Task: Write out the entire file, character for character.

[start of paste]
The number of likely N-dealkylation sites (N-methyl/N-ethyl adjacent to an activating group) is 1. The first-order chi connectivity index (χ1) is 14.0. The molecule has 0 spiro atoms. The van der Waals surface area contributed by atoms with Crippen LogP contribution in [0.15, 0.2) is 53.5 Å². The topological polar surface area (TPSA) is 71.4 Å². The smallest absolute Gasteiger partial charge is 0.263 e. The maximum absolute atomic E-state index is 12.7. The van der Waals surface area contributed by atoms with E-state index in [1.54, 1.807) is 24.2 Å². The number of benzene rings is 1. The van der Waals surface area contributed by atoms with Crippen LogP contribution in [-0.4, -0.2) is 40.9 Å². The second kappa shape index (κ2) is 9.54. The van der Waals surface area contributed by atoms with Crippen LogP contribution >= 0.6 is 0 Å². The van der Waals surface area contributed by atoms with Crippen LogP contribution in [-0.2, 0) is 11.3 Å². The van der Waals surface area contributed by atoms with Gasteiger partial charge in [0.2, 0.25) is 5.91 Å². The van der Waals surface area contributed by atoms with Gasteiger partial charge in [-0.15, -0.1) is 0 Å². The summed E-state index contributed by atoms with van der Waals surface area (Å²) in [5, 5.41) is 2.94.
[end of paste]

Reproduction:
The number of likely N-dealkylation sites (N-methyl/N-ethyl adjacent to an activating group) is 1. The first-order chi connectivity index (χ1) is 14.0. The molecule has 0 spiro atoms. The van der Waals surface area contributed by atoms with Crippen LogP contribution in [0.15, 0.2) is 53.5 Å². The topological polar surface area (TPSA) is 71.4 Å². The smallest absolute Gasteiger partial charge is 0.263 e. The maximum absolute atomic E-state index is 12.7. The van der Waals surface area contributed by atoms with E-state index in [1.54, 1.807) is 24.2 Å². The number of benzene rings is 1. The van der Waals surface area contributed by atoms with Crippen LogP contribution in [-0.4, -0.2) is 40.9 Å². The second kappa shape index (κ2) is 9.54. The van der Waals surface area contributed by atoms with Crippen LogP contribution >= 0.6 is 0 Å². The van der Waals surface area contributed by atoms with Crippen LogP contribution in [-0.2, 0) is 11.3 Å². The van der Waals surface area contributed by atoms with Gasteiger partial charge in [0.2, 0.25) is 5.91 Å². The van der Waals surface area contributed by atoms with Gasteiger partial charge in [-0.15, -0.1) is 0 Å². The summed E-state index contributed by atoms with van der Waals surface area (Å²) in [5, 5.41) is 2.94.